you could get a false high AC reading when looking at the idle DC of
-12 V on the AC scale. Without a meter, you could connect a known
good device (such as another terminal or an external modem) to the
serial port and see if it works OK.
Don't confuse this with
Displays Escape Sequences. If what you type or see on the screen is not
what's expected but looks like a foreign alphabet, math symbols,
line-drawing character, etc. then it could be that the many of bytes
that are sent to your terminal have the high order bit set (when it
shouldn't be). You are looking at the character set (or part of a
character set) which has the high order bit set. This may happen if
you have the baud rate wrong or parity set wrong (per stty). If you
have parity set per stty but inside the terminal it's 8-bit no-parity,
then the high order bit (= parity bit) will often be erroneously set.
Try stty -F /dev/ttyS? from another terminal to check if the baud
rate and parity are correct.
Perhaps the wrong character set (font) has been installed. An
erroneous escape sequence sent to the terminal could have switched
character sets. If you are using the mapchan program to change the
keyboard mapping, it could be incorrect.
You may see something like "5;35H22,1" or "3;4v" or "1;24r" or
"^[[21;6H", etc., etc. Of course, the numbers and letters will be
different. They will be scattered about (either randomly or in a
strange sense of order). The display will look a mess and will likely
have other defects. Some application and commands will result in
What you see are escape sequences (or fragments of them) that were
sent to your terminal in order to control it, but your terminal didn't
recognize them and passed them on to the screen. It's likely that the
program you're using erroneously thinks you are using another type of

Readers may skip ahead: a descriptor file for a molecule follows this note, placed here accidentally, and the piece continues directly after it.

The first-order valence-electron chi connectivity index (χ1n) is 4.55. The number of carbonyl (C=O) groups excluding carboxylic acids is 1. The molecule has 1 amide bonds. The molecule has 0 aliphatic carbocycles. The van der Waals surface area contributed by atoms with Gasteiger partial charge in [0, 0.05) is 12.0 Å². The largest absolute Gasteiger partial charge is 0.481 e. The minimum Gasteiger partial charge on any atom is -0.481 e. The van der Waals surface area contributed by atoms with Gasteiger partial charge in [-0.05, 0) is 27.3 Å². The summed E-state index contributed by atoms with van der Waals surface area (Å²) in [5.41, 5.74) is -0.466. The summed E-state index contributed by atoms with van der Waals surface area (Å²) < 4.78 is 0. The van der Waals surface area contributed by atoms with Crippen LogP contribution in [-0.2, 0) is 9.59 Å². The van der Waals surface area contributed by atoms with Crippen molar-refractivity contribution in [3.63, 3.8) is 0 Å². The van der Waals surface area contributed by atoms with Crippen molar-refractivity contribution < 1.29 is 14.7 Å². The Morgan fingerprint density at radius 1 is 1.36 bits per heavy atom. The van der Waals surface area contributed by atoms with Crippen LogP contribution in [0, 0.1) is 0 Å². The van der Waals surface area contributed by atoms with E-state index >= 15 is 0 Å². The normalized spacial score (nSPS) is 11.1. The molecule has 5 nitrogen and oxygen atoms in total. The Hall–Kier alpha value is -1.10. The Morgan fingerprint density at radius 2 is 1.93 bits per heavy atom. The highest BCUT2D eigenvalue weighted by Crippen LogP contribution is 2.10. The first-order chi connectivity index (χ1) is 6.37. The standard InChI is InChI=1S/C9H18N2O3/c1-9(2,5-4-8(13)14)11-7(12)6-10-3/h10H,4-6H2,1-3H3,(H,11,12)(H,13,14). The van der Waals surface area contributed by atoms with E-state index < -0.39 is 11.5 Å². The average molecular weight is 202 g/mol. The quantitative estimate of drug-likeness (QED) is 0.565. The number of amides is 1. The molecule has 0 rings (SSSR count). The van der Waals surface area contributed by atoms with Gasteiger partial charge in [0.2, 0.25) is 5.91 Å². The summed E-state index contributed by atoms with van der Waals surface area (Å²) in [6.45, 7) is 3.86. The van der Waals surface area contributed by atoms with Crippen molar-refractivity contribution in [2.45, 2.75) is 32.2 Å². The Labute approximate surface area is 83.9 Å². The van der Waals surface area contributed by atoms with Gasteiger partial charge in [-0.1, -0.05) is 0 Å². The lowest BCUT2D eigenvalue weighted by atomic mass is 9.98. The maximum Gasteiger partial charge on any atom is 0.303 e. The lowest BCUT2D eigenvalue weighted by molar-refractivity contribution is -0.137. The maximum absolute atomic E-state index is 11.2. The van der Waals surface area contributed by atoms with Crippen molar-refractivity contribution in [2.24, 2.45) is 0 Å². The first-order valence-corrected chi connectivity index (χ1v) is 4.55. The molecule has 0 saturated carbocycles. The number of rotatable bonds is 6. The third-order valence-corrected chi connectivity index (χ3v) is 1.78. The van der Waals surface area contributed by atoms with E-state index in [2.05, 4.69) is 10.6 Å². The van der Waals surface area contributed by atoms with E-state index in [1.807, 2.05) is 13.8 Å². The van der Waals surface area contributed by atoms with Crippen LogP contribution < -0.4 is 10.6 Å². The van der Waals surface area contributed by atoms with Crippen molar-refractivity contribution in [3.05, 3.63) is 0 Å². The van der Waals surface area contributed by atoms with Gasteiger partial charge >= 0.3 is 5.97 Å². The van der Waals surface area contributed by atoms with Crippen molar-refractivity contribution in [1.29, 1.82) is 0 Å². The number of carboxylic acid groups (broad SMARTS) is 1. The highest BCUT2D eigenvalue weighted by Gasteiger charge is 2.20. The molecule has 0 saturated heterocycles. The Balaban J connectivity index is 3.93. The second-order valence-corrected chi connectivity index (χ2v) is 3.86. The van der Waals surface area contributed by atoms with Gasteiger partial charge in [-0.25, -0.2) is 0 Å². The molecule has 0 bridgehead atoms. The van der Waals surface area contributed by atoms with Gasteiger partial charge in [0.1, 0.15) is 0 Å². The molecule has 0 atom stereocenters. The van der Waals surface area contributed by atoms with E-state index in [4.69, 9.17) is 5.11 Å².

terminal. Thus it sends escape sequences that your terminal doesn't
understand. This can sometimes do strange things to your display.
Check that the TERM environment variable is set correctly (type: echo
The problem of getting TERM right can be a bit more complex if you use
telnet. Telnet doesn't emulate a terminal but passes the value of
your TERM variable to the remote computer. If the remote computer
doesn't support your type of terminal, or changes the value of TERM to
a wrong value (on the remote) then there's trouble. Telnet
should initially set the value of TERM correctly on the remote. But
changes to the value of TERM (on the remote) could be caused by an
incorrect shell configuration file there. The first thing to do is to
check the value of TERM, both on your computer and on the remote. The
above is overly simplified since it's possible for your telnet client
to present the remote server with a list of possible TERM values which
your computer supports (if telnet knows that your computer can emulate
more than one terminal type).
Terminal set to display escape sequences
Another possible cause is that your terminal happens to be in a
special mode where it displays the escape sequences instead of
executing them. Then you'll also see them on the screen but they will